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Case Study: Superfinishing gear sets

PDJ Vibro explains how its finishing machines are lending a performance advantage to British Superbike teams


Nova customer Bruce Anstey riding at an average speed of 132.3 mph to set the lap record at the Isle of Man TT meeting in 2014

Established in 1989, Nova Racing is one of a select few companies to supply racing gearboxes to the British superbike grids. With over 25 years experience in both classic and modern racing, Nova has supplied most major motorcycle manufacturers with prototype race gears, and provided some of the largest WSBK manufacturers’ teams with their sole source of gear kits.

At Nova's facility in West Sussex, UK, a pair of vibratory bowl finishing machines from PDJ Vibro is employed to polish nearly all of the gears and shafts, after they have been machined and hardened, in a process referred to as superfinishing.

For those unfamiliar with two-wheel motorsport, superbike racing employs highly-modified production motorcycles, as opposed to MotoGP in which purpose-built motorcycles are used. For a superbike to be eligible to race, it must maintain the same overall appearance as its road-going counterpart, so the frame cannot be modified although elements within it may be, including the gearbox.

“The major production bike manufacturers have their own racing divisions for upgrading their products for road and track racing,” explains Sean Whittaker, director at Nova Racing. “However they tend to charge a lot, supply can be intermittent and the parts are not necessarily optimised. We are constantly innovating, and are currently introducing a dog ring-type gearbox that meets the superbike championship regulations, yet provides faster and more reliable shifting than conventional gearboxes.”

Before Nova installed its own vibratory finishing bowls, only 30% of the certified motorsport steel components underwent the treatment due to the high costs associated with sending them out for finishing. Raising the proportion of superfinished components to nearly 100% has resulted in a major improvement in the quality, appearance and reliability of the company’s products.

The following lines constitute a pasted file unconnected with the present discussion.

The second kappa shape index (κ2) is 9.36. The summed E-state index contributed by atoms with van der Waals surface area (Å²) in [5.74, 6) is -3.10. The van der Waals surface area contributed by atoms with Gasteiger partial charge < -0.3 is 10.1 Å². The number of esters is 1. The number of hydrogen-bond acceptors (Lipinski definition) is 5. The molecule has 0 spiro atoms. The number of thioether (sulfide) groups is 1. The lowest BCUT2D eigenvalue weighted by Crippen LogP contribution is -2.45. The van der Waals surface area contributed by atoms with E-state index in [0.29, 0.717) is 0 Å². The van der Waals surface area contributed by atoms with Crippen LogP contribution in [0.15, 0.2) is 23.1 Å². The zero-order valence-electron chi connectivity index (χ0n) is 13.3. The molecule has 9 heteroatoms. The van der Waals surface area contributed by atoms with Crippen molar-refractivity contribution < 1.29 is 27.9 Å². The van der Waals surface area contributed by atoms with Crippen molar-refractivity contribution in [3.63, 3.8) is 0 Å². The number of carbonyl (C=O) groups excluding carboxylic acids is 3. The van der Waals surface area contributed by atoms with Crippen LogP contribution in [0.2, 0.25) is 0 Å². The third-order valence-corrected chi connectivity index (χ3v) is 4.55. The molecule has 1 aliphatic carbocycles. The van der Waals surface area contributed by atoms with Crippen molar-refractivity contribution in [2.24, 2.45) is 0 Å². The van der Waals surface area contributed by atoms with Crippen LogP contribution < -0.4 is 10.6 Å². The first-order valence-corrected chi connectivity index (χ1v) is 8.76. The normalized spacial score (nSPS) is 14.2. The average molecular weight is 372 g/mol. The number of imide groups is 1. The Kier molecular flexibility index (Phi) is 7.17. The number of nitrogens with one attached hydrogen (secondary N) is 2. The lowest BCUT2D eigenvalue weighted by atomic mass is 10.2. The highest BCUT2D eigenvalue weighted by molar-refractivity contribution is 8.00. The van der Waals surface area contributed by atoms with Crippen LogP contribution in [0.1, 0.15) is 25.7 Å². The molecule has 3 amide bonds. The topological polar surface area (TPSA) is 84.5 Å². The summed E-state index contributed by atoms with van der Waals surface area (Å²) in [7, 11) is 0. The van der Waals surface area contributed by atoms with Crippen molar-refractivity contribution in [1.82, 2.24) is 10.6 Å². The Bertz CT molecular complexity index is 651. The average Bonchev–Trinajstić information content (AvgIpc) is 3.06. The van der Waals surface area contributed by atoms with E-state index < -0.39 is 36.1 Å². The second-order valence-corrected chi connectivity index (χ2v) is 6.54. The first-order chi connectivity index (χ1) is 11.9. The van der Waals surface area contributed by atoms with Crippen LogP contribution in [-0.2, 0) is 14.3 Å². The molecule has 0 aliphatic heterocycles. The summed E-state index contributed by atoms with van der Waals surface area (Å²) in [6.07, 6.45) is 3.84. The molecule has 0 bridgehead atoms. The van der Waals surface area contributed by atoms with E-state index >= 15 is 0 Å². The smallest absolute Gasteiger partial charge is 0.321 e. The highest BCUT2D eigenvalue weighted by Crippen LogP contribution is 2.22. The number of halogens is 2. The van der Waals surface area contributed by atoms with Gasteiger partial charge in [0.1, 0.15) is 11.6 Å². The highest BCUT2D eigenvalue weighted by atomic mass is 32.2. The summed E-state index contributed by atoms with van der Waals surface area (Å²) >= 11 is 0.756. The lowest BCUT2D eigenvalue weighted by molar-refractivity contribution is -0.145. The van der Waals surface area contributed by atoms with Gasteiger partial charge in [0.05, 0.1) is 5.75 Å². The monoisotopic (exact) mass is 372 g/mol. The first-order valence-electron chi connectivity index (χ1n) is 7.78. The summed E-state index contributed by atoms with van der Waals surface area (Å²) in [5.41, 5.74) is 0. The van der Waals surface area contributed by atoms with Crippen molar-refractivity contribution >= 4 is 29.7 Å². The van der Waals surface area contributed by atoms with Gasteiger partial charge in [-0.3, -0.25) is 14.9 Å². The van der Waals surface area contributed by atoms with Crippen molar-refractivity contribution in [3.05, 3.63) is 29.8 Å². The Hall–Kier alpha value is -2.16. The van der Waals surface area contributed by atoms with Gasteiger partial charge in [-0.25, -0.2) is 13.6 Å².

“Superfinishing is becoming very popular in the motorcycle world,” continues Whittaker. “Oil quenching of parts during heat treatment means that the various components come a different colour, ranging from light brown to green-grey to yellowish. So the assembled gearbox tends to look non-uniform, which detracts from its appearance. After superfinishing, all the component parts have the same, highly polished appearance and the engraving shows up better as well.

“There is no doubt that the gearboxes last longer, as the period between our supplying a gearbox and getting it back for refurbishment has been extended,” he adds. “It is because there is less wear on the gear teeth and reduced friction between the bearings and the hard-turned diameters on the input and output shafts.

“Anecdotal feedback from some of our customers suggests that they experience a small increase in power when racing, although this is difficult to verify and impossible to quantify.

“A further benefit of having polished moving gearbox parts is that the time needed for running-in is shorter. Few bikers adhere to the recommended period anyway and some ‘pin it’ on the track immediately, so having a gearbox that requires less running-in is a big advantage.”

Choice of superfinishing process

When Nova’s directors decided to bring superfinishing in-house, a quick search led immediately to PDJ Vibro’s website. Nova was keen to avoid processes that use chemicals, such as the acidic isotropic method used by its previous superfinishing service provider.

One drawback is the expense associated with disposing of the chemicals after use. Another is the tendency of the treatment to erode the metal surfaces and alter component tolerances, which Nova enforces to ± 5 microns. PDJ Vibro recommended the porcelain and paste process, as it polishes surfaces but the amount of material removed is negligible. This has been proved by Nova as, in addition to superfinishing bare metal surfaces, it polishes some components that have been tuftrided rather than induction hardened. Initial testing has confirmed that there is no discernible change to the five-micron thick tuftride layer after they emerge from the vibratory bowl.

Further evidence of the microscopically small amount of metal removed by the porcelain medium is provided by very fine machining marks, such as a single-point turned finish on a shaft, that are still visible on the surface of the metal after superfinishing.

A batch of parts is processed for five hours in one of the two 100-litre capacity bowls, which is filled with two sizes of ceramic medium to optimize finishing over the entire surface of the components. A recirculating water and detergent mixture prevents oxidation of the steel. Afterwards, the components are transferred to the second bowl containing smaller porcelain stones, where they spend 16 hours overnight being polished, again in a water and detergent mixture.

“The whole superfinishing process has proved a great success. It means that all of our manufacture is now in-house, except for heat treatment, allowing us to keep close control over quality and delivery,” Whittaker concludes. “We can react very quickly to race situations and can produce components in two weeks, rather than the six months that most major manufacturers need.”


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